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The Cambridge History of English and American Literature in 18 Volumes (1907–21).
Volume VIII. The Age of Dryden.

XIII. Legal Literature

§ 8. Fleta and Britton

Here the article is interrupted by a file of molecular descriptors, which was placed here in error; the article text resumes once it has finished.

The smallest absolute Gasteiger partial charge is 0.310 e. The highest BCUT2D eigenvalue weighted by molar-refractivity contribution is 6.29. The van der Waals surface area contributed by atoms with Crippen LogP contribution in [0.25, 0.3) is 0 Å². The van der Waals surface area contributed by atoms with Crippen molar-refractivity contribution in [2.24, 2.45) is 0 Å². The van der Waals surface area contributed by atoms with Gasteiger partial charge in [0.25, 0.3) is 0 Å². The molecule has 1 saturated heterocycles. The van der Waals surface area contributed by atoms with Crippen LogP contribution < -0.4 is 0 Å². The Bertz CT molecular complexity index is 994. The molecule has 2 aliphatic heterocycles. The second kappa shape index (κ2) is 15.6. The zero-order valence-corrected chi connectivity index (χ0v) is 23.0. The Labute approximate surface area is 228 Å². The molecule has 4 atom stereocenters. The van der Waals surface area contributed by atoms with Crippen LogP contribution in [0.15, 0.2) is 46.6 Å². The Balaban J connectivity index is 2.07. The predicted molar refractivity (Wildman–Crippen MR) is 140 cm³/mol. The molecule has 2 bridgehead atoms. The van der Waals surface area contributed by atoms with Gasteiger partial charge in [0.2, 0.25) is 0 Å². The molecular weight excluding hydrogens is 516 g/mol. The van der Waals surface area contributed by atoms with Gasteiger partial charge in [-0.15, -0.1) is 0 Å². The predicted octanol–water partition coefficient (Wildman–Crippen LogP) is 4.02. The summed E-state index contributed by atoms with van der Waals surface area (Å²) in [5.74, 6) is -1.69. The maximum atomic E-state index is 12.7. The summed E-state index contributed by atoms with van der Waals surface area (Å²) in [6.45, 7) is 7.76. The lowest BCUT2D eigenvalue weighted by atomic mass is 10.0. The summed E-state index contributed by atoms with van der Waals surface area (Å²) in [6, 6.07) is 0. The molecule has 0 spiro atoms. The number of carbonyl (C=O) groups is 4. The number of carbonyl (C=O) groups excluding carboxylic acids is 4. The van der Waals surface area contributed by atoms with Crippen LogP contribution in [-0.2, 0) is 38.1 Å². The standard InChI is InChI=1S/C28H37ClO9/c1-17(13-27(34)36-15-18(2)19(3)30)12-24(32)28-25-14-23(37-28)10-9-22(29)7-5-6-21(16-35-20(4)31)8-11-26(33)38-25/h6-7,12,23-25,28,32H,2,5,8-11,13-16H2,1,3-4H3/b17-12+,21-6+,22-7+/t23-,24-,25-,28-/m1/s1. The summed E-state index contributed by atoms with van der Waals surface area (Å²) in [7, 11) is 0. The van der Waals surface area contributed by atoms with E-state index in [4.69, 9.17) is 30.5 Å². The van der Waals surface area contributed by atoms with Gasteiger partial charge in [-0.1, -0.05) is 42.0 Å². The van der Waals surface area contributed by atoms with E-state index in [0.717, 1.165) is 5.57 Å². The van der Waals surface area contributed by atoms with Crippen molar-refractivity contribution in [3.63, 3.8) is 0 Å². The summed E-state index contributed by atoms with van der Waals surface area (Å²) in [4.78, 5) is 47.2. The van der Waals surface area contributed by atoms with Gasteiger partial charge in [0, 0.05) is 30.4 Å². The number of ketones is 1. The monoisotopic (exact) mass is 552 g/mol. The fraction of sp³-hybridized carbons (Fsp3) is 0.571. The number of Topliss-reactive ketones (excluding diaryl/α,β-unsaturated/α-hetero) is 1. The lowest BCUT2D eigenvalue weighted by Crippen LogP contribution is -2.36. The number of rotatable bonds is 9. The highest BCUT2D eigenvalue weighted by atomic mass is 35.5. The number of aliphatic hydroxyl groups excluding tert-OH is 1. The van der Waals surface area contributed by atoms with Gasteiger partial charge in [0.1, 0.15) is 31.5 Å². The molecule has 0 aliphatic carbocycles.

It is worthy of remark, in this place, that the victory of common law over the royal prerogative in the seventeenth century was largely the triumph of Bracton. The cantankerous Coke was always appealing to him; he was called as a witness on behalf of John Hampden; he was quoted by Bradshaw when he delivered judgment on Charles I; Milton appealed to him in Defensio Pro Populo Anglicano. It is difficult to conceive that English common law could have survived the attacks of its many enemies during the Tudor and Stewart periods, if it had not been cast into the form, alike logical and literary, of Bracton’s treatise. The work at once had a great vogue, and it was a fruitful source of other works, which, in the main, were summaries of Bracton compiled for the use of the legal practitioners. Foremost among these were two—both of date about 1290—the one known as Fleta, written in Latin, and the other, Britton, written in French (of the Stratford-atte-Bowe order), which was the language of the courts at that time.